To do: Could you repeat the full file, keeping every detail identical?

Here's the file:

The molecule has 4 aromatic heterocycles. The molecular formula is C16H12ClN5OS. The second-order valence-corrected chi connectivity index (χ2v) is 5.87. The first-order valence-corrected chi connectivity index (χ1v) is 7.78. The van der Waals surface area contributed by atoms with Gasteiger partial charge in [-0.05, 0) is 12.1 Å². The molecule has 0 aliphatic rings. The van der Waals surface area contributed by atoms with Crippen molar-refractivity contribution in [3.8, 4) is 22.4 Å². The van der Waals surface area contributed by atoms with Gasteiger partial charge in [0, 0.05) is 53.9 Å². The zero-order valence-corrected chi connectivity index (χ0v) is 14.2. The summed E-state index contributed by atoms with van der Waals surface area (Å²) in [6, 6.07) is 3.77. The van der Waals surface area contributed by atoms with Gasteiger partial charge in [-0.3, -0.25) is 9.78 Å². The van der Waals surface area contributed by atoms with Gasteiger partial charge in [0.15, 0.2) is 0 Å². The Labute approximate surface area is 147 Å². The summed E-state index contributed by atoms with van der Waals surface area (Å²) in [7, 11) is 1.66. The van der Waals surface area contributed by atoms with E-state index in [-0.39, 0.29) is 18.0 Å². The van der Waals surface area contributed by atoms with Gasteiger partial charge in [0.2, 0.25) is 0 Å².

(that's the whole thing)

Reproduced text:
The molecule has 4 aromatic heterocycles. The molecular formula is C16H12ClN5OS. The second-order valence-corrected chi connectivity index (χ2v) is 5.87. The first-order valence-corrected chi connectivity index (χ1v) is 7.78. The van der Waals surface area contributed by atoms with Gasteiger partial charge in [-0.05, 0) is 12.1 Å². The molecule has 0 aliphatic rings. The van der Waals surface area contributed by atoms with Crippen molar-refractivity contribution in [3.8, 4) is 22.4 Å². The van der Waals surface area contributed by atoms with Gasteiger partial charge in [0, 0.05) is 53.9 Å². The zero-order valence-corrected chi connectivity index (χ0v) is 14.2. The summed E-state index contributed by atoms with van der Waals surface area (Å²) in [6, 6.07) is 3.77. The van der Waals surface area contributed by atoms with Gasteiger partial charge in [-0.3, -0.25) is 9.78 Å². The van der Waals surface area contributed by atoms with Gasteiger partial charge in [0.15, 0.2) is 0 Å². The Labute approximate surface area is 147 Å². The summed E-state index contributed by atoms with van der Waals surface area (Å²) in [7, 11) is 1.66. The van der Waals surface area contributed by atoms with E-state index in [-0.39, 0.29) is 18.0 Å². The van der Waals surface area contributed by atoms with Gasteiger partial charge in [0.2, 0.25) is 0 Å².